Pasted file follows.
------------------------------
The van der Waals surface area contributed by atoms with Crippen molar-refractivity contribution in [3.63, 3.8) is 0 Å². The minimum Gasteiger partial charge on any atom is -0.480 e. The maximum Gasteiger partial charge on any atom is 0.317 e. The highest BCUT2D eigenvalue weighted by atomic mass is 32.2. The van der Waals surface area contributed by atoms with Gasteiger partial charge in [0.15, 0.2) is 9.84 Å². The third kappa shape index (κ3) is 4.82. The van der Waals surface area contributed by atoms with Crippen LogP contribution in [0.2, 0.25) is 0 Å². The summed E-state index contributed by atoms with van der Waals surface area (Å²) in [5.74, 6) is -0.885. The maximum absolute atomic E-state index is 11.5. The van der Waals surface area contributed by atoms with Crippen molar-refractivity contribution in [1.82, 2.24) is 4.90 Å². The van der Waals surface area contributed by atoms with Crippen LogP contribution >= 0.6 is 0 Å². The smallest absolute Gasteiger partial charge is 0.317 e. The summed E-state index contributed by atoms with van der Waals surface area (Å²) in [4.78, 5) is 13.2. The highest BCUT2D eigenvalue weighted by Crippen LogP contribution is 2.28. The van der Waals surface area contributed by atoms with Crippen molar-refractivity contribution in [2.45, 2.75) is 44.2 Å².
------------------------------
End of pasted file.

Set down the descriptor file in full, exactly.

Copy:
The van der Waals surface area contributed by atoms with Crippen molar-refractivity contribution in [3.63, 3.8) is 0 Å². The minimum Gasteiger partial charge on any atom is -0.480 e. The maximum Gasteiger partial charge on any atom is 0.317 e. The highest BCUT2D eigenvalue weighted by atomic mass is 32.2. The van der Waals surface area contributed by atoms with Gasteiger partial charge in [0.15, 0.2) is 9.84 Å². The third kappa shape index (κ3) is 4.82. The van der Waals surface area contributed by atoms with Crippen LogP contribution in [0.2, 0.25) is 0 Å². The summed E-state index contributed by atoms with van der Waals surface area (Å²) in [5.74, 6) is -0.885. The maximum absolute atomic E-state index is 11.5. The van der Waals surface area contributed by atoms with Crippen molar-refractivity contribution in [1.82, 2.24) is 4.90 Å². The van der Waals surface area contributed by atoms with Crippen LogP contribution >= 0.6 is 0 Å². The smallest absolute Gasteiger partial charge is 0.317 e. The summed E-state index contributed by atoms with van der Waals surface area (Å²) in [4.78, 5) is 13.2. The highest BCUT2D eigenvalue weighted by Crippen LogP contribution is 2.28. The van der Waals surface area contributed by atoms with Crippen molar-refractivity contribution in [2.45, 2.75) is 44.2 Å².